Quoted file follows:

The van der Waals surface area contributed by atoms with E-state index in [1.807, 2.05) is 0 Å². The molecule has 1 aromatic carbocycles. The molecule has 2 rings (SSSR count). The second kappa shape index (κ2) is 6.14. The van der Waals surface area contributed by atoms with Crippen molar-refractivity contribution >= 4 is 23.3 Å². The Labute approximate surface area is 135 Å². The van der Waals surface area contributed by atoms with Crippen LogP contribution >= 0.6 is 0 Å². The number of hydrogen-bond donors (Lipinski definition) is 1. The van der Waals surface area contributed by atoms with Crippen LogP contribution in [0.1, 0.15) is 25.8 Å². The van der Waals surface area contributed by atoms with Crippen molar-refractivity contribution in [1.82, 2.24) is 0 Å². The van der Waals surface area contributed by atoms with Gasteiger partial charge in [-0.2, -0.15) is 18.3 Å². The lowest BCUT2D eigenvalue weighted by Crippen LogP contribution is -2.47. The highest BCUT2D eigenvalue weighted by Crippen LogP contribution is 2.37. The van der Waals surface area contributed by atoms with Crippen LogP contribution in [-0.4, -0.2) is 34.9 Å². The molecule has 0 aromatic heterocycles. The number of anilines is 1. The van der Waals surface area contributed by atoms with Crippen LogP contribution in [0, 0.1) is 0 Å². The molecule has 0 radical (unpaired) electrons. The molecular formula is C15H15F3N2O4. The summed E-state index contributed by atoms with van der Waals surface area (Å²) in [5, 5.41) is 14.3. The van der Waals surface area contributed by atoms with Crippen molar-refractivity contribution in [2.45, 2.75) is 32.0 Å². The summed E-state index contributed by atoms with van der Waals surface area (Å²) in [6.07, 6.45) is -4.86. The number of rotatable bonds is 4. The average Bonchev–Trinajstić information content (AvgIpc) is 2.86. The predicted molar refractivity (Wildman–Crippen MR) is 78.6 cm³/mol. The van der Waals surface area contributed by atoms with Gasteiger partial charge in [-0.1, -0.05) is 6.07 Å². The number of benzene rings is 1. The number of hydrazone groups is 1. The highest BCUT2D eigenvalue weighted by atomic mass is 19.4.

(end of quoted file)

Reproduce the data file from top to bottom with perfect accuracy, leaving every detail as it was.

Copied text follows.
The van der Waals surface area contributed by atoms with E-state index in [1.807, 2.05) is 0 Å². The molecule has 1 aromatic carbocycles. The molecule has 2 rings (SSSR count). The second kappa shape index (κ2) is 6.14. The van der Waals surface area contributed by atoms with Crippen molar-refractivity contribution >= 4 is 23.3 Å². The Labute approximate surface area is 135 Å². The van der Waals surface area contributed by atoms with Crippen LogP contribution >= 0.6 is 0 Å². The number of hydrogen-bond donors (Lipinski definition) is 1. The van der Waals surface area contributed by atoms with Crippen LogP contribution in [0.1, 0.15) is 25.8 Å². The van der Waals surface area contributed by atoms with Crippen molar-refractivity contribution in [1.82, 2.24) is 0 Å². The van der Waals surface area contributed by atoms with Gasteiger partial charge in [-0.2, -0.15) is 18.3 Å². The lowest BCUT2D eigenvalue weighted by Crippen LogP contribution is -2.47. The highest BCUT2D eigenvalue weighted by Crippen LogP contribution is 2.37. The van der Waals surface area contributed by atoms with Crippen LogP contribution in [-0.4, -0.2) is 34.9 Å². The molecule has 0 aromatic heterocycles. The number of anilines is 1. The van der Waals surface area contributed by atoms with Crippen LogP contribution in [0, 0.1) is 0 Å². The molecule has 0 radical (unpaired) electrons. The molecular formula is C15H15F3N2O4. The summed E-state index contributed by atoms with van der Waals surface area (Å²) in [5, 5.41) is 14.3. The van der Waals surface area contributed by atoms with Crippen molar-refractivity contribution in [2.45, 2.75) is 32.0 Å². The summed E-state index contributed by atoms with van der Waals surface area (Å²) in [6.07, 6.45) is -4.86. The number of rotatable bonds is 4. The average Bonchev–Trinajstić information content (AvgIpc) is 2.86. The predicted molar refractivity (Wildman–Crippen MR) is 78.6 cm³/mol. The van der Waals surface area contributed by atoms with Gasteiger partial charge in [-0.1, -0.05) is 6.07 Å². The number of benzene rings is 1. The number of hydrazone groups is 1. The highest BCUT2D eigenvalue weighted by atomic mass is 19.4.